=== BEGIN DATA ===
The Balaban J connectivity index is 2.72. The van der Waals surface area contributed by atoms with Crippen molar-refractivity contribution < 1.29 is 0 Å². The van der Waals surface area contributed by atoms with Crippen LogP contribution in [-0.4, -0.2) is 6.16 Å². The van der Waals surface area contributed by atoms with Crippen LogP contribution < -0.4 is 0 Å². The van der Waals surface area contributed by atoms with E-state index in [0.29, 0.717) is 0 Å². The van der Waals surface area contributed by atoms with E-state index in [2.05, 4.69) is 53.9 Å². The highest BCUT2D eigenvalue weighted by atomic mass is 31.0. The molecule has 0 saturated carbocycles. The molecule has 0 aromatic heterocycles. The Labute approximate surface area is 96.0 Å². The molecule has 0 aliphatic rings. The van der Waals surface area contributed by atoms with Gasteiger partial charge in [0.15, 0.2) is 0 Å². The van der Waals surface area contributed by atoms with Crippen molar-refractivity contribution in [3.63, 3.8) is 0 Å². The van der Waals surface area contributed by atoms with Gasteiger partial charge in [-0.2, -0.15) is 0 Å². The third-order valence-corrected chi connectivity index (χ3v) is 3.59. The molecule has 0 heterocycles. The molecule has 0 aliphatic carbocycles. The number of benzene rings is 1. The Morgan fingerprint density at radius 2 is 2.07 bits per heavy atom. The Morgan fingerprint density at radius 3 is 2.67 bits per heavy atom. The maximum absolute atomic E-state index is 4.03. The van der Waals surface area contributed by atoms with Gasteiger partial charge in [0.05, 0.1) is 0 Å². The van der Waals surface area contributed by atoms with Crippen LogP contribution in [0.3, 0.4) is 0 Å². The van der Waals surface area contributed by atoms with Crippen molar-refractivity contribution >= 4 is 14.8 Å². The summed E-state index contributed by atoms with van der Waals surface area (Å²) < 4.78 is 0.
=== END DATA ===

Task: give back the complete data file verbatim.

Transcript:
The Balaban J connectivity index is 2.72. The van der Waals surface area contributed by atoms with Crippen molar-refractivity contribution < 1.29 is 0 Å². The van der Waals surface area contributed by atoms with Crippen LogP contribution in [-0.4, -0.2) is 6.16 Å². The van der Waals surface area contributed by atoms with Crippen LogP contribution < -0.4 is 0 Å². The van der Waals surface area contributed by atoms with E-state index in [0.29, 0.717) is 0 Å². The van der Waals surface area contributed by atoms with E-state index in [2.05, 4.69) is 53.9 Å². The highest BCUT2D eigenvalue weighted by atomic mass is 31.0. The molecule has 0 saturated carbocycles. The molecule has 0 aromatic heterocycles. The Labute approximate surface area is 96.0 Å². The molecule has 0 aliphatic rings. The van der Waals surface area contributed by atoms with Gasteiger partial charge in [0.15, 0.2) is 0 Å². The van der Waals surface area contributed by atoms with Crippen molar-refractivity contribution in [3.63, 3.8) is 0 Å². The van der Waals surface area contributed by atoms with Gasteiger partial charge in [-0.2, -0.15) is 0 Å². The third-order valence-corrected chi connectivity index (χ3v) is 3.59. The molecule has 0 heterocycles. The molecule has 0 aliphatic carbocycles. The number of benzene rings is 1. The Morgan fingerprint density at radius 2 is 2.07 bits per heavy atom. The Morgan fingerprint density at radius 3 is 2.67 bits per heavy atom. The maximum absolute atomic E-state index is 4.03. The van der Waals surface area contributed by atoms with Gasteiger partial charge in [0.05, 0.1) is 0 Å². The van der Waals surface area contributed by atoms with Crippen LogP contribution in [0.3, 0.4) is 0 Å². The van der Waals surface area contributed by atoms with Crippen molar-refractivity contribution >= 4 is 14.8 Å². The summed E-state index contributed by atoms with van der Waals surface area (Å²) < 4.78 is 0.